Trial continues in Fairfax Circuit Court

BB NOTE: “Truro Parish” is the original name of what is now Fairfax County. Back in the day, the “Vestry” of “Truro Parish” was the actual government in Northern Virginia because – as Thomas Jefferson later pointed out in a letter – there was no wall of separation between the ecclesiastical and civil government. It was all one big happy family. So the “civil” government also made sure the roof got fixed on the local (Anglican) churches. That all got fixed as well after the War of Independence and now we all happily live in a civil-minded Fairfax County and the churches fix their own roofs. Does TEC even know Virginia history?

From here.

The Episcopal Diocese of Virginia and a group of 11 conservative breakaway congregations wrangled yesterday over ownership of the historic Falls Church, a 276-year-old congregation that until two years ago was one of the crown jewels of the denomination.

During the trial at the Fairfax County Courthouse, witnesses said the Northern Virginia church near the intersection of Lee Highway and Leesburg Pike has been overseen by its own trustees since 1746, when John Trammell, a local landowner, deeded 2 acres to build a church.

A group of Colonists, including George Washington’s father, had been meeting since about 1732 at the spot that today has several brick buildings – one dating from 1769 – and a historic graveyard.

“There is no evidence from 1746 on of any other claim to the property,” Ken Schrantz, a local title examiner, told the court. For months, he added, he had examined two centuries’ worth of land records, bank statements and county and city documents to establish that the church had always held title to the land.

Attorneys for the diocese pointed out that Trammell deeded the Falls Church to a “Truro parish,” which during the mid-18th century encompassed three small churches. The Supreme Court ruled in the early 19th century that the successor to “Truro parish” is Christ Episcopal Church in Alexandria, not one of the breakaway parishes.

But Mr. Schrantz stood his ground, saying he could produce land deeds from 1852 and 1877 showing that trustees for the land came from the Falls Church, not Christ Church.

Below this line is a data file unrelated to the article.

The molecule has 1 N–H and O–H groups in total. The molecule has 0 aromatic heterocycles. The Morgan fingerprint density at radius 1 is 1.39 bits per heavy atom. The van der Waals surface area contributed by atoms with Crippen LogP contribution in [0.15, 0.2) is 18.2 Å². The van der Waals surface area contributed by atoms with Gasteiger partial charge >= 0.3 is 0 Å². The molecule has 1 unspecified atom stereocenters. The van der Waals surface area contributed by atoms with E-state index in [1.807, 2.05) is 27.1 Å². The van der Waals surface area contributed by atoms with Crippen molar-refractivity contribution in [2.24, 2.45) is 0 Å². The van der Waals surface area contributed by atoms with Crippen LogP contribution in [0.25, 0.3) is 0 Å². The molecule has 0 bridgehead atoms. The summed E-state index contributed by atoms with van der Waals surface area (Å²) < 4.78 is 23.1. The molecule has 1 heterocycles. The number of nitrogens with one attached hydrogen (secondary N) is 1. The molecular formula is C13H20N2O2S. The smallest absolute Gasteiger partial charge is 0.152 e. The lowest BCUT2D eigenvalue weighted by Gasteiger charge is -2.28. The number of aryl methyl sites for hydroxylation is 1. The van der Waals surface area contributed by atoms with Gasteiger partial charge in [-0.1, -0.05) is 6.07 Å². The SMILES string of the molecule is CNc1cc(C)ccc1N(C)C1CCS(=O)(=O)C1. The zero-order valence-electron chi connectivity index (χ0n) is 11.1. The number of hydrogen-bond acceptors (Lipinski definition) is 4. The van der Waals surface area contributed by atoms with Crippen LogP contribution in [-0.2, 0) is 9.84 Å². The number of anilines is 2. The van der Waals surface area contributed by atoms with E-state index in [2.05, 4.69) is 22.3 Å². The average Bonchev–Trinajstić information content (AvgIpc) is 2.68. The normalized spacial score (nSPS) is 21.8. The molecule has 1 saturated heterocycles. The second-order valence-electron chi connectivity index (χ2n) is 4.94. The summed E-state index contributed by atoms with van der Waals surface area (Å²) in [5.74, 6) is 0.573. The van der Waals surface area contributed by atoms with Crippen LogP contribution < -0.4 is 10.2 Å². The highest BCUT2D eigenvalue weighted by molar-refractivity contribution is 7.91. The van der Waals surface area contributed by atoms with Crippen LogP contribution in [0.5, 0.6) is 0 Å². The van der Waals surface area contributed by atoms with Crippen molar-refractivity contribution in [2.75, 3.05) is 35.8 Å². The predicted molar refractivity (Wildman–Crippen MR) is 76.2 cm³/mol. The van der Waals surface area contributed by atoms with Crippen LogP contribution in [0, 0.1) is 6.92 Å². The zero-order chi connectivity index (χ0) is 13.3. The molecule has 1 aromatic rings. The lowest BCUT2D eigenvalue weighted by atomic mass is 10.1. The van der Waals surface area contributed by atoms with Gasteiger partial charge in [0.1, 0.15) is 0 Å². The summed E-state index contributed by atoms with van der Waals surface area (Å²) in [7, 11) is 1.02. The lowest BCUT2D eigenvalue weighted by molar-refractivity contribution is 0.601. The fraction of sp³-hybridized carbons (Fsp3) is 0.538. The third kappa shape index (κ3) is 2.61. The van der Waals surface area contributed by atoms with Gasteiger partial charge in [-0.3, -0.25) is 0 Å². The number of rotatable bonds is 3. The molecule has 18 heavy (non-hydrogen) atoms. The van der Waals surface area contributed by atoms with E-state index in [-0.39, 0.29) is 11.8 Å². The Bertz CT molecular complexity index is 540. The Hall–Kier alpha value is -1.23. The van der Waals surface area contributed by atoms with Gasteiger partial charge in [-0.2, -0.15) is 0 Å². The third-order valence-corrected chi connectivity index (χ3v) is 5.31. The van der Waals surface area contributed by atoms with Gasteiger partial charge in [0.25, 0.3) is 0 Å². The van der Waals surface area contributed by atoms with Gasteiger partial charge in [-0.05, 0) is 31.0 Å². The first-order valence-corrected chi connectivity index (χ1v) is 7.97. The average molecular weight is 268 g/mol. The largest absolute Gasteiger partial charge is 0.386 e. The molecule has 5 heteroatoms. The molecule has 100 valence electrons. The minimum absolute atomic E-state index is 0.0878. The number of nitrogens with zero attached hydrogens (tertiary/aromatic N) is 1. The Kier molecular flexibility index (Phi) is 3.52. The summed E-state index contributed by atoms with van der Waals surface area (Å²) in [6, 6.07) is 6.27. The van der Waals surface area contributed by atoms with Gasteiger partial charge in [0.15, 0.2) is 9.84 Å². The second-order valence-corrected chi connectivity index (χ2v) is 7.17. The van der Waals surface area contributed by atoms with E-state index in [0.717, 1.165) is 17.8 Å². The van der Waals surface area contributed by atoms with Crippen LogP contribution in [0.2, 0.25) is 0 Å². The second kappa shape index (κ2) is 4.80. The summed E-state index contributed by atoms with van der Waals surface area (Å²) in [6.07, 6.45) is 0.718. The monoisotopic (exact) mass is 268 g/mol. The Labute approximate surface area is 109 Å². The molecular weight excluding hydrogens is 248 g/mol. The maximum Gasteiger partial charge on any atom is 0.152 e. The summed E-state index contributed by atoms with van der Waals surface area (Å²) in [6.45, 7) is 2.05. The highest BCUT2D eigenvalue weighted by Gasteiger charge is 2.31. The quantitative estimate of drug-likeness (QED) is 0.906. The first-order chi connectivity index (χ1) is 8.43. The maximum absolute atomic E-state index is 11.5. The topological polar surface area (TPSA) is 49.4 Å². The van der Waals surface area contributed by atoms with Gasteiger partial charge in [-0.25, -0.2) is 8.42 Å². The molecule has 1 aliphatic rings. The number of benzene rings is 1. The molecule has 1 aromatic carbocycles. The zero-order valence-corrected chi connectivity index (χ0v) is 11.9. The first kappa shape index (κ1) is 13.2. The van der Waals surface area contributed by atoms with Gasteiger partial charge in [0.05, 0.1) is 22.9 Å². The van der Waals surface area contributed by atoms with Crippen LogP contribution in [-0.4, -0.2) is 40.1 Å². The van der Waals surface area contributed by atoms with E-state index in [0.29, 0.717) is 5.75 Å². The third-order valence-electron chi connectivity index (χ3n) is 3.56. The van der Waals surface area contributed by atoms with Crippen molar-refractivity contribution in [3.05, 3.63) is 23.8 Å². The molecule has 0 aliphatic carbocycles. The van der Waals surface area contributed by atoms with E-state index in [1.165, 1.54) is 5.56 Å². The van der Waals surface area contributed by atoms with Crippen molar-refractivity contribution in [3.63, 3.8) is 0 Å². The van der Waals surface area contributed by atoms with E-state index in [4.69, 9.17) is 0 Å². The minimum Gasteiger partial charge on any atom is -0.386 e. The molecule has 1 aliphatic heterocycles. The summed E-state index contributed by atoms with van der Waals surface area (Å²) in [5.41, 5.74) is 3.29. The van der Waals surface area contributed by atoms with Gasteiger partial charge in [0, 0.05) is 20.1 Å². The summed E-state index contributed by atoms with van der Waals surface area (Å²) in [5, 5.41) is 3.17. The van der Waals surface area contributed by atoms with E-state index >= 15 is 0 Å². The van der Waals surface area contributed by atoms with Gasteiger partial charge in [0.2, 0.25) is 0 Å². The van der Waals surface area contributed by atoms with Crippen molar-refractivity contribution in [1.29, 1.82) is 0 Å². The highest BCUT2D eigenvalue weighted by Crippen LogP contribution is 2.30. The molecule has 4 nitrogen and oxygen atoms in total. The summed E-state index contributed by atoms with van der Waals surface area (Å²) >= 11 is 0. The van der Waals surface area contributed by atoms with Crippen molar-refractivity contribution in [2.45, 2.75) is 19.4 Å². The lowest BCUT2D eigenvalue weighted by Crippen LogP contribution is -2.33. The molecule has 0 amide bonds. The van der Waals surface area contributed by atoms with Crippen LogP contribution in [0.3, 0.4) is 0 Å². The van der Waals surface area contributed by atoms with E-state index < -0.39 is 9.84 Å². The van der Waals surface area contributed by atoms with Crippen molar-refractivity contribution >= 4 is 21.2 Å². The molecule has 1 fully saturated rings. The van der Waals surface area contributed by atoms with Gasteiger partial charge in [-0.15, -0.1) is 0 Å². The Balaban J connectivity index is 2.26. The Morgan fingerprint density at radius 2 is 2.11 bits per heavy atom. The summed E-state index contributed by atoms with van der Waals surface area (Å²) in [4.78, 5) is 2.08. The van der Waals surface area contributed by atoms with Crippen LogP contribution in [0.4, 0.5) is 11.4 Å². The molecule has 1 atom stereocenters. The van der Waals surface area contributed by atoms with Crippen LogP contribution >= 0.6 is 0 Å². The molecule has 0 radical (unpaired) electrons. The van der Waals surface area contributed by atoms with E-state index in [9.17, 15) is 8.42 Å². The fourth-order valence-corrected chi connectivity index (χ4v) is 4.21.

The court fight over the Falls Church is part of a yearlong multi-trial lawsuit thought to be the largest property battle in Episcopal history. In December 2006 and January 2007, the Falls Church – from which the city of Falls Church gets its name – and 10 other conservative Northern Virginia parishes left the diocese over matters of biblical interpretation and the 2003 consecration of the openly gay New Hampshire Bishop V. Gene Robinson.

But they retained millions of dollars of church property, which the diocese has been trying to wrest back from them ever since. Both sides have called in multiple experts on 18th- and 19th-century property laws to build their cases.

Attorneys for the breakaway churches, all of which are now constituted as the Anglican Diocese of Virginia, called Falls Church administrator Bill Deiss to testify how the church has always been under its own trustees.

Mr. Deiss pointed out that the church’s vestry minutes – the details of board of elders meetings – date back to 1873 and that its members have extensively remodeled and improved the property over the centuries, including a $7 million addition in 1992.

JESSICA TEFFT/THE WASHINGTON TIMES The Falls Church choir leads worshippers in song. The 276-year-old congregation is in the midst of a yearlong multi-trial lawsuit thought to be the largest property battle in Episcopal history.

“The only historic stuff there is the three walls, the bricks and whoever is in the graveyard,” he said.

Attorneys for the Anglican Diocese of Virginia churches focused so much on the inner workings of the Falls Church that Circuit Judge Randy I. Bellows called a halt to the minutiae.

“You’re maybe plowing this field a little deeper than it needs to be plowed,” he told James Johnson, one of the attorneys for the Anglican Diocese of Virginia.

Mr. Johnson then asked Mr. Deiss whether Christ Church representatives had ever come onto the property or had paid for its many renovations over the years. Mr. Deiss answered no.

Diocesan attorneys said that point was moot and that the diocese had always signed off on any property improvements.

The trial continues Monday with witnesses for the diocese testifying. Also to be discussed is the fate of property belonging to the Episcopal Church of the Word, a Gainesville congregation of the Anglican Diocese of Virginia. Unlike the other churches of that diocese, Church of the Word’s land is held by trustees for the diocese, not the church itself.

Judge Bellows said he expects to make a final decision in the case sometime after Nov. 10. To date, all his decisions in the historic case have favored the churches of the Anglican Diocese of Virginia.